Now showing 1 - 10 of 29
  • Publication
    Co-conditioning of the anaerobic digested sludge of a municipal wastewater treatment plant with alum sludge : benefit of phosphorus reduction in reject water
    (Water Environment Federation, 2007-12) ; ; ;
    In this study, alum sludge was introduced into co-conditioning and dewatering with an anaerobic digested activated sludge to examine the role of the alum sludge in improving the dewaterbility of the mixed sludge and also in immobilizing phosphorus in the reject water. Experiments have demonstrated that the optimal mix ratio for the two sludges is 2:1 (anaerobic digested sludge: alum sludge; volume basis), and this can bring about 99% phosphorus reduction in the reject water through the adsorption of phosphorus by Al in the sludge. The phosphorus loading in wastewater treatment plants is itself derived from the recycling of reject water during the wastewater treatment process. Consequently, this co-conditioning and dewatering strategy can achieve a significant reduction in phosphorus loading in wastewater treatment plants. In addition, the use of the alum sludge can beneficially enhance the dewaterbility of the resultant mixed sludge by decreasing both the SRF and the CST, due to the alum sludge acting as a skeleton builder. Experiments have also demonstrated that the optimal polymer (Superfloc C2260) dose for the anaerobic digested sludge was 120 mg/l while the optimal dose for the mixed sludge (mix ratio 2:1) was 15 mg/l, highlighting a huge saving in polymer addition. Therefore, from the technical perspective, the co-conditioning and dewatering strategy can be viewed as a “win-win” situation. However, for its full-scale application, integrated cost-effective analysis of process capabilities, sludge transport, increased cake disposal, additional administration, polymer saving etc. should be factored in.
      1940Scopus© Citations 26
  • Publication
    From "fills" to filter : insights into the reuse of dewatered alum sludge as a filter media in a constructed wetland
    (DesTech Publications, 2007-07) ; ; ;
    Dewatered alum sludge, a by-product of drinking water treatment plants, hitherto consigned to landfills was used to develop a novel bio-filter in form of a constructed wetland. Performance results have demonstrated the benefits of the alum sludge cakes in a lab-scale system in enhancing phosphorus (P) removal from an animal farm wastewater. Although P and organic matter were concurrently removed in the system, there was a probable “one off” release of organics from the system, and this coincided with an increase in inlet P concentration from 39.2 mg-P/l to 163.0 mg-P/l. A conceptual model was then proposed to explain and discuss this.
  • Publication
    Multivariate-parameter optimization of acid blue-7 wastewater treatment by Ti/TiO2 photoelectrocatalysis via Box-Behnken design
    The aim of this study is to obtain optimal decolourization conditions for Acid blue-7 (AB7) wastewater treatment by Ti/TiO2 photoelectrocatalysis using response surface methodology (RSM). On the basis of a three-variable Box-Behnken design (BBD), RSM was used to determine the effect of pH values (ranged from 3.2 to 6), light intensity (ranged from 10 to 20 ×102μW/cm2) and bias potential (ranged from 0.1 to 1.1V) on the levels of response, i.e. decolourization efficiency. By applying the quadratic regression analysis, the equations describing the behaviors of the response as simultaneous functions of the selected independent variables were developed. Accordingly, the optimal conditions were determined as pH of 3.41, light intensity of 16.02×102μW/cm2 and bias potential of 0.68V. Decolourization efficiency of 90.13%, obtained experimentally under such optimal conditions was highly agreed with that of 90.44%, estimated by the equations.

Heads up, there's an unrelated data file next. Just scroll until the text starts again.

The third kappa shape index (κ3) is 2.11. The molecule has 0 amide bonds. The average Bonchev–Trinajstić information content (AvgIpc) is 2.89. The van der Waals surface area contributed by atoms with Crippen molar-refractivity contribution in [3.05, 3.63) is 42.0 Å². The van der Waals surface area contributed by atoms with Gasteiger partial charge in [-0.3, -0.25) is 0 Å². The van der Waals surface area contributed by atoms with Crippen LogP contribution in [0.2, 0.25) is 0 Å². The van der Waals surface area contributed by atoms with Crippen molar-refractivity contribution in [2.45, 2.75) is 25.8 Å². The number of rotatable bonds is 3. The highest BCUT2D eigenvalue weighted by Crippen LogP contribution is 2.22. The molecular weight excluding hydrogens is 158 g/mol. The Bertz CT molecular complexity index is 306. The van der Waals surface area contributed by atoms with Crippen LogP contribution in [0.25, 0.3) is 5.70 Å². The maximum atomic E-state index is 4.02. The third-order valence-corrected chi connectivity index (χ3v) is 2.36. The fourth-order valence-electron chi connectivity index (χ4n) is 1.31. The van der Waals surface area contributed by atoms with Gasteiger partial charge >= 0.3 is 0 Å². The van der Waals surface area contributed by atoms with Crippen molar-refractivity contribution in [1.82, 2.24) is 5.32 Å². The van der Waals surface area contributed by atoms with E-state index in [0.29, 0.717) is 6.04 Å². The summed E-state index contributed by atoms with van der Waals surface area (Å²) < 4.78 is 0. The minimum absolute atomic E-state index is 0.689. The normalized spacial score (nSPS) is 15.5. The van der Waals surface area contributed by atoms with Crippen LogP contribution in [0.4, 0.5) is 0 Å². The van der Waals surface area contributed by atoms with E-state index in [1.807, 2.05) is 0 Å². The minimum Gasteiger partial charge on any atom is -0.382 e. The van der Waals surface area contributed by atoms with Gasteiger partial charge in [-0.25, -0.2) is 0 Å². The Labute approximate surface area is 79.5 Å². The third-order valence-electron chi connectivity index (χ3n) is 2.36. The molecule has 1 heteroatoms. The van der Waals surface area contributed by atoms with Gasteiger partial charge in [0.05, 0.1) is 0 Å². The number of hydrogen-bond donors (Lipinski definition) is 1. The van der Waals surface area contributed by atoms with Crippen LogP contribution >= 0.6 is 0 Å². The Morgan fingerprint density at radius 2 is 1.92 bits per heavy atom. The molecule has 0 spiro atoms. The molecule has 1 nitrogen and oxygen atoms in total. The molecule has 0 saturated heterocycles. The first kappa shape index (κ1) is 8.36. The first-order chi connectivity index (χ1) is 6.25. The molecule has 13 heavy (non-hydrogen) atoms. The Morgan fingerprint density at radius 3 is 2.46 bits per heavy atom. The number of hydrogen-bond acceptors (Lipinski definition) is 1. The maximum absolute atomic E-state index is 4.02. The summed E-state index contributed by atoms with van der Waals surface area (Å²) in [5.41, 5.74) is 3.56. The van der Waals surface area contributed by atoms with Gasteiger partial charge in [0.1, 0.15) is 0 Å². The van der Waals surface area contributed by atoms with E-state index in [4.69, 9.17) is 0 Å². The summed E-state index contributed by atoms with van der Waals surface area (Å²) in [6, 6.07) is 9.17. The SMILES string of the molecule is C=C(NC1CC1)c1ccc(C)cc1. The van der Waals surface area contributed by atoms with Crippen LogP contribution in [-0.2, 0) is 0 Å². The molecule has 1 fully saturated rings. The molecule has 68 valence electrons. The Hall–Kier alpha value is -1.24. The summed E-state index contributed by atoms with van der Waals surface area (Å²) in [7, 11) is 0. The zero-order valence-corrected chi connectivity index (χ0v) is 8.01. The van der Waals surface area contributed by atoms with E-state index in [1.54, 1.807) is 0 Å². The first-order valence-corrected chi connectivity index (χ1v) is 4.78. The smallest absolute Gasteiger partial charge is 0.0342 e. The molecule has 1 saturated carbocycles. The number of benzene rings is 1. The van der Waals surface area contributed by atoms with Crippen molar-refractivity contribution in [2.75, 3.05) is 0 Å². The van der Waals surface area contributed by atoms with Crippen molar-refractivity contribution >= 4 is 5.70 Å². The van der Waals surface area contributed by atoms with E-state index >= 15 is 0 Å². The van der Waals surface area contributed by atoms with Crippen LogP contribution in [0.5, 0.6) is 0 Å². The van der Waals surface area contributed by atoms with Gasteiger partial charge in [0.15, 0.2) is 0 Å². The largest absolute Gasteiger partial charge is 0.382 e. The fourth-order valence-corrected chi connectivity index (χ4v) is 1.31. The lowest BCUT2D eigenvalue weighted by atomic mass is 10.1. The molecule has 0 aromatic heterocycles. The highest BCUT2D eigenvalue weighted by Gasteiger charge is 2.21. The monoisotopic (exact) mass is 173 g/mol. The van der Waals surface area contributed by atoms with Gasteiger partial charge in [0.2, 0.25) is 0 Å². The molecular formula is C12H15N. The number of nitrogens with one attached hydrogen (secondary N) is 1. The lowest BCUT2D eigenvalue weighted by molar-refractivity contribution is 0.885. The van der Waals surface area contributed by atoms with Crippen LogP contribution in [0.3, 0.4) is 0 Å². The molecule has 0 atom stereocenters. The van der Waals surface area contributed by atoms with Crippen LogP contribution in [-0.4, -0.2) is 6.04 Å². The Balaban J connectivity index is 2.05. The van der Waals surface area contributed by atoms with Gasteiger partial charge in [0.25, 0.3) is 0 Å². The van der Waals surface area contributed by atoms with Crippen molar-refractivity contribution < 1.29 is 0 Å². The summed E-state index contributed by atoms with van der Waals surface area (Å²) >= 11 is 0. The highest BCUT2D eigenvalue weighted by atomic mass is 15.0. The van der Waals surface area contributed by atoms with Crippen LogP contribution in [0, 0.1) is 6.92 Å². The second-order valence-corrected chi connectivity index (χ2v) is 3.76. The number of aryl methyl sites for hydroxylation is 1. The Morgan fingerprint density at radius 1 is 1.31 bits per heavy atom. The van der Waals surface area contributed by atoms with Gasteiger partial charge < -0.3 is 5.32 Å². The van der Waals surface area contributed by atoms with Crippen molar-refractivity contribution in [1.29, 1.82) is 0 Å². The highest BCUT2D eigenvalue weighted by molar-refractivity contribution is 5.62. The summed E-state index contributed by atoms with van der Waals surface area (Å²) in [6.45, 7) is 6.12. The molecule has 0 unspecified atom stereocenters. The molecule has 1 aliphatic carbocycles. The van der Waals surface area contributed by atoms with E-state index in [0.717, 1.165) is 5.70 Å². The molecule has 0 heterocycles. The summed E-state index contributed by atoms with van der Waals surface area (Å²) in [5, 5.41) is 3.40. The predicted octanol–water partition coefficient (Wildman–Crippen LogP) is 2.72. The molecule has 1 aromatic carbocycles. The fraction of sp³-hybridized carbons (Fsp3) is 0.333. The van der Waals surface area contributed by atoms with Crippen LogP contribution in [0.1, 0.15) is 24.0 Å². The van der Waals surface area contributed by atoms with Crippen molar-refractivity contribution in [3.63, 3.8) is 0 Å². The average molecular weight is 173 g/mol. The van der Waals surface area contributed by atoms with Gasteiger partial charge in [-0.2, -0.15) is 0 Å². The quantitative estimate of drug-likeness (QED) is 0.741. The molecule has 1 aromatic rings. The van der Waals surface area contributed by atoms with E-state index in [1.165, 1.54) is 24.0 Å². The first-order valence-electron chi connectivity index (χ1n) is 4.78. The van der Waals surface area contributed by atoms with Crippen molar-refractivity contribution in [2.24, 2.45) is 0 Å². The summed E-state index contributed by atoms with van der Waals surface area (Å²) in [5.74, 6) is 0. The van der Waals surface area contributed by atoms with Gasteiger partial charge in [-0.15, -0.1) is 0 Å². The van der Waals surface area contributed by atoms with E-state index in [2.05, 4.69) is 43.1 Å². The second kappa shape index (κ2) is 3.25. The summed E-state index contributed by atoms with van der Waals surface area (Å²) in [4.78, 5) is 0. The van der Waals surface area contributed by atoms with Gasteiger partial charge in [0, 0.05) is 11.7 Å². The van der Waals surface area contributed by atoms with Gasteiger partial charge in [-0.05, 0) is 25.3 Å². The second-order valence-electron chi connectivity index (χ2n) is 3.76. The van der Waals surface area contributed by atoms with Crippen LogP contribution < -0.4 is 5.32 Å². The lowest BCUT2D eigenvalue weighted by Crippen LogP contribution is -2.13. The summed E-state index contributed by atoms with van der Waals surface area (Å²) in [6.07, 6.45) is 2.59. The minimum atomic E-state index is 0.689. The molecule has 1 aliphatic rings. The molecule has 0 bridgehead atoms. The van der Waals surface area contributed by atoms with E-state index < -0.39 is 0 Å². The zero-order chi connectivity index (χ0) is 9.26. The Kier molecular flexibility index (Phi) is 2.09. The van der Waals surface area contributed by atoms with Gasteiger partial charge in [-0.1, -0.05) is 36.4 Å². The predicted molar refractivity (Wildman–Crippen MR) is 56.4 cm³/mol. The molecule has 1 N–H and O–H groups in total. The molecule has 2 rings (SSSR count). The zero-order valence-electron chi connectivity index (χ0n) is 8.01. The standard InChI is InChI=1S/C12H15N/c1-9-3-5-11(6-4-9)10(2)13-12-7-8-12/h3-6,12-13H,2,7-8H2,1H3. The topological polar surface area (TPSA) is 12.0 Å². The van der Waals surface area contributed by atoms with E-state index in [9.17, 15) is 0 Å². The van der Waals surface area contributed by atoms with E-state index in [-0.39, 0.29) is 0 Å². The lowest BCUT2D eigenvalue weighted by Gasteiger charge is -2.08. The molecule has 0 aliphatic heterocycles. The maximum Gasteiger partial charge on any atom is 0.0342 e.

1855Scopus© Citations 43
  • Publication
    Equilibrium and kinetic analysis of phosphorus adsorption from aqueous solution using waste alum sludge
    (Elsevier, 2010-12-15) ;
    Excess phosphorus (P) in wastewaters promotes eutrophication in receiving waterways. A cost-effective method such as use of novel low-cost adsorbents for its adsorptive removal would significantly reduce such impacts. Using batch experiments, the intrinsic dynamics of P adsorption by waste alum sludge (an inevitable by-product of drinking water treatment plants) was examined. Different models of adsorption were used to describe equilibrium and kinetic data, calculate rate constants and determine the adsorption capacity. Results indicate that the intraparticle rate constant increased from 0.0075 mg g-1 min-1 at 5 mg L-1 to 0.1795 mg g-1 min-1 at 60 mg L-1 indicating that more phosphate is adsorbed per gram.min at higher P concentration. Further analyses indicate involvement of film and particle diffusion mechanisms as rate controlling steps at lower and higher concentrations respectively. Mass transfer coefficient obtained ranged from 1.7 × 10-6 to 1.8 × 10-8 indicating a rapid transportation of phosphate molecules onto the alum sludge. These results further demonstrates that alum sludge – hitherto thought of as undesirable waste, can be used as novel adsorbent for P removal from wastewater through various applications, thus offsetting a portion of the disposal costs while at the same time improving water quality in sensitive watersheds.